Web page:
Update: December, 2006
The NOAA-2006 N2O scale was recently developed. Several standards that defined the 2000 scale were nearing the end of their useful lives and needed to be replaced. Seven standards prepared in 2003 and 2005 have been added to the scale. Eleven standards from the 2000 scale were removed as they were getting low in pressure.
The 2006 scale is based on 13 primary standards prepared by static gravimetric dilution from 99.9% pure N2O in 5.9-L aluminum cylinders. All standards contain CO2 and SF6 at near ambient levels. Assigned values were determined by fitting a 2nd order polynomial to the response of each standard (relative to a 318 ppb natural air secondary standard) measured using an HP6890 GC with electron capture detection. Analysis precision was typically less than 0.05% (one standard deviation). The standard deviation of resuduals is 0.33 ppb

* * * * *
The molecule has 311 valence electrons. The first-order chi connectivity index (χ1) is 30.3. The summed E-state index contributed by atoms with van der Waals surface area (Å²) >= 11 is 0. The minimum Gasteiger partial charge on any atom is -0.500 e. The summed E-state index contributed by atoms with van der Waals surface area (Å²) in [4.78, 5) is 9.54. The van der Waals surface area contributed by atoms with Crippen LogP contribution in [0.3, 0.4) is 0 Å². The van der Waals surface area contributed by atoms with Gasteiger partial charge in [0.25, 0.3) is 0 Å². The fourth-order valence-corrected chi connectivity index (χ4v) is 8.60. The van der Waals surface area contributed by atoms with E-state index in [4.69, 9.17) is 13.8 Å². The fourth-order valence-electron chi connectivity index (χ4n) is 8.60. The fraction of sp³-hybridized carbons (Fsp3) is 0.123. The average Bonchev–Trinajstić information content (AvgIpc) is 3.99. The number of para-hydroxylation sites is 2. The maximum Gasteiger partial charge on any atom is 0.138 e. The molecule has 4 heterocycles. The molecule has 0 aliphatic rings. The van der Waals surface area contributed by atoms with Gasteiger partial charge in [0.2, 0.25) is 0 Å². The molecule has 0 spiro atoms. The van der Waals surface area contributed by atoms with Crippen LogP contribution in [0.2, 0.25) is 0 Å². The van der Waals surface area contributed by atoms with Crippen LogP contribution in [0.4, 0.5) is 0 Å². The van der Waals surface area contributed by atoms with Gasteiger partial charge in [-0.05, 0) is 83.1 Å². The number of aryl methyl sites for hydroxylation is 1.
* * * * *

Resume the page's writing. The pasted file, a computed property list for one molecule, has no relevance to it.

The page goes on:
See: Hall et al., The NOAA nitrous oxide calibration scale for atmospheric observations, J. Gephys. Res., in press (2007).
The new scale is very similar to the 2000 scale, differing by only -0.19 ppb at 320 ppb N2O
The 2000 scale can be converted to the 2006 scale using the following polynomial:
Y = -2.2020510-7*X3 + 1.2070410-4*X2 + 0.98343*X
where Y is mole fraction (ppb) on the 2006 scale and X is mole fraction on the 2000 scale. The above relationship is valid over the range 260-370 ppb.
The reproducibility of N2O calibrations was evaluated by measuring a 313.4 ppb standard every 2-3 weeks for 2 years. The standard deviation of all measurements was 0.09 ppb and nearly all results were consistent within 0.2 ppb. Therefore, we estimate the reproducibility of N2O analysis to be 0.2 ppb or better.
Standards that define the NOAA-2006 N2O scale